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image SM volume 111/34

Reference number

SM volume 111/34

Purpose

Presentation drawing of alternative design for the house, 17 bays wide

Aspect

7 Elevation of entrance front

Scale

10 feet to 12 1/10 inches

Inscribed

On verso, in pencil, by William Talman, Duke of Newcastle, and below, by John Talman, Newcastle elevation to ye mark * [shallow vertical rectangle combined with an asterisk]; and at top left, in brown ink, in C18-19 hand, 3W47.

Signed and dated

c.1702-03

Medium and dimensions

Pen and brown ink with light grey and black washes, with brown ink ruled border; 438 x 703

Hand

William Talman

Watermark

none

Notes

This proposal for a 17-window front is probably an alternative for Haughton developed from the initial plan, 1 (111/31). The facade is 208 feet long, compared with 253 feet in the elevation of the 'grand scheme' (3, 111/22). The upper storey is lower, and the wall treatment plainer. The influences are from France and the Netherlands rather than Palladio and Scamozzi. The style of ornament and figurative drawing is typical of Talman's hand.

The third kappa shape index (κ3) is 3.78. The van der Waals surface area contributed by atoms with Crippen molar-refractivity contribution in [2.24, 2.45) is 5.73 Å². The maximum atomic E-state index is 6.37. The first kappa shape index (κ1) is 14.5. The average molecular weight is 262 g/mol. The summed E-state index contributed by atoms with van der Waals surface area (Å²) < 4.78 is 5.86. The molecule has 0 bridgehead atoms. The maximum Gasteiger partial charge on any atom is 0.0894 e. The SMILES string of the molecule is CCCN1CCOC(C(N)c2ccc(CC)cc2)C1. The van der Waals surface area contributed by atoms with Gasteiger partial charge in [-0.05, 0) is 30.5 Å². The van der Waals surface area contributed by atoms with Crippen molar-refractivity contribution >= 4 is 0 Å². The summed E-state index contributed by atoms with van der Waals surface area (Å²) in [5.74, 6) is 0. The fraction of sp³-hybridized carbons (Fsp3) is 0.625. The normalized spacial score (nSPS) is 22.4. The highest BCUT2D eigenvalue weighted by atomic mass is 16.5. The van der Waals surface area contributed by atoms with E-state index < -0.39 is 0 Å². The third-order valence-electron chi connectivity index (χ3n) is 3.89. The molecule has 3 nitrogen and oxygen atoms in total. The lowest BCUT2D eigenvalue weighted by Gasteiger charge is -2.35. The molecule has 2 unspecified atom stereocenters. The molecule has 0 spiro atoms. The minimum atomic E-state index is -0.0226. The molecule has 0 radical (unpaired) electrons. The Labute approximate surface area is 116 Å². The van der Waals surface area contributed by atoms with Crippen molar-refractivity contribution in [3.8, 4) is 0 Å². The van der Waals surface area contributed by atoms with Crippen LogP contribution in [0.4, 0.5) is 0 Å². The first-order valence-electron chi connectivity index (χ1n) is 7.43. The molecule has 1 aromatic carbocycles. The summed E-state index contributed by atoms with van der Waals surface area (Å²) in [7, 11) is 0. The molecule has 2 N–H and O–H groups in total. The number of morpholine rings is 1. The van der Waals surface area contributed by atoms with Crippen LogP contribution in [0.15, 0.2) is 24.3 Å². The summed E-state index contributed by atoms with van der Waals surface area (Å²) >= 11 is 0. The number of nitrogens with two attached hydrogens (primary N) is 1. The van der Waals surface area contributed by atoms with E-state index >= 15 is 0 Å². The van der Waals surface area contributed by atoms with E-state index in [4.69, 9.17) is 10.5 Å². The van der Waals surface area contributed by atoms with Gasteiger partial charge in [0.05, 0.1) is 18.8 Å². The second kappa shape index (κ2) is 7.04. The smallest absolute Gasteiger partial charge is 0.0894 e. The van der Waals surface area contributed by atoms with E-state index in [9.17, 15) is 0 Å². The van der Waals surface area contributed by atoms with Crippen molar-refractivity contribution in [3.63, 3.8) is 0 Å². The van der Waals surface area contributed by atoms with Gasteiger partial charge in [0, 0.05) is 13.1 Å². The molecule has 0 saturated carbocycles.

Literature

Wren Society, XII, pl. 39; J. Harris, William Talman, 1983, p. 38 and pl. 61.

Level

Drawing

Digitisation of the Drawings Collection has been made possible through the generosity of the Leon Levy Foundation

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Sir John Soane's collection includes some 30,000 architectural, design and topographical drawings which is a very important resource for scholars worldwide. His was the first architect’s collection to attempt to preserve the best in design for the architectural profession in the future, and it did so by assembling as exemplars surviving drawings by great Renaissance masters and by the leading architects in Britain in the 17th and 18th centuries and his near contemporaries such as Sir William Chambers, Robert Adam and George Dance the Younger. These drawings sit side by side with 9,000 drawings in Soane’s own hand or those of the pupils in his office, covering his early work as a student, his time in Italy and the drawings produced in the course of his architectural practice from 1780 until the 1830s.

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